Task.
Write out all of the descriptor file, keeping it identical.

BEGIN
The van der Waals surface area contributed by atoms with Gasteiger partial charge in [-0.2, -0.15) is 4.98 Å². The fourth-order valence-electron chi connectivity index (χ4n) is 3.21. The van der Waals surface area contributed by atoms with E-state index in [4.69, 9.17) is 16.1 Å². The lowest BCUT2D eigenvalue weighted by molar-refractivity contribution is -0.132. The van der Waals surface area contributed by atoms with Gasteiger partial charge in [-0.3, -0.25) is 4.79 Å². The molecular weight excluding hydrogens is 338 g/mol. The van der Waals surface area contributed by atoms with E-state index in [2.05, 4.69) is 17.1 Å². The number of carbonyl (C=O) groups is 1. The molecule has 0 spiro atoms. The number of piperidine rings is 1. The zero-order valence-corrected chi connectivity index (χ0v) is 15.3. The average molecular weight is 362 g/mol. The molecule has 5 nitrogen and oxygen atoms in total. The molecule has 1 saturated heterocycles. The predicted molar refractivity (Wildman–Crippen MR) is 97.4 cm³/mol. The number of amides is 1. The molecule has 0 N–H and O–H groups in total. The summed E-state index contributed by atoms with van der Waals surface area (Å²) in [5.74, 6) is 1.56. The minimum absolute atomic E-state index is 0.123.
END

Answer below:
The van der Waals surface area contributed by atoms with Gasteiger partial charge in [-0.2, -0.15) is 4.98 Å². The fourth-order valence-electron chi connectivity index (χ4n) is 3.21. The van der Waals surface area contributed by atoms with E-state index in [4.69, 9.17) is 16.1 Å². The lowest BCUT2D eigenvalue weighted by molar-refractivity contribution is -0.132. The van der Waals surface area contributed by atoms with Gasteiger partial charge in [-0.3, -0.25) is 4.79 Å². The molecular weight excluding hydrogens is 338 g/mol. The van der Waals surface area contributed by atoms with E-state index in [2.05, 4.69) is 17.1 Å². The number of carbonyl (C=O) groups is 1. The molecule has 0 spiro atoms. The number of piperidine rings is 1. The zero-order valence-corrected chi connectivity index (χ0v) is 15.3. The average molecular weight is 362 g/mol. The molecule has 5 nitrogen and oxygen atoms in total. The molecule has 1 saturated heterocycles. The predicted molar refractivity (Wildman–Crippen MR) is 97.4 cm³/mol. The number of amides is 1. The molecule has 0 N–H and O–H groups in total. The summed E-state index contributed by atoms with van der Waals surface area (Å²) in [5.74, 6) is 1.56. The minimum absolute atomic E-state index is 0.123.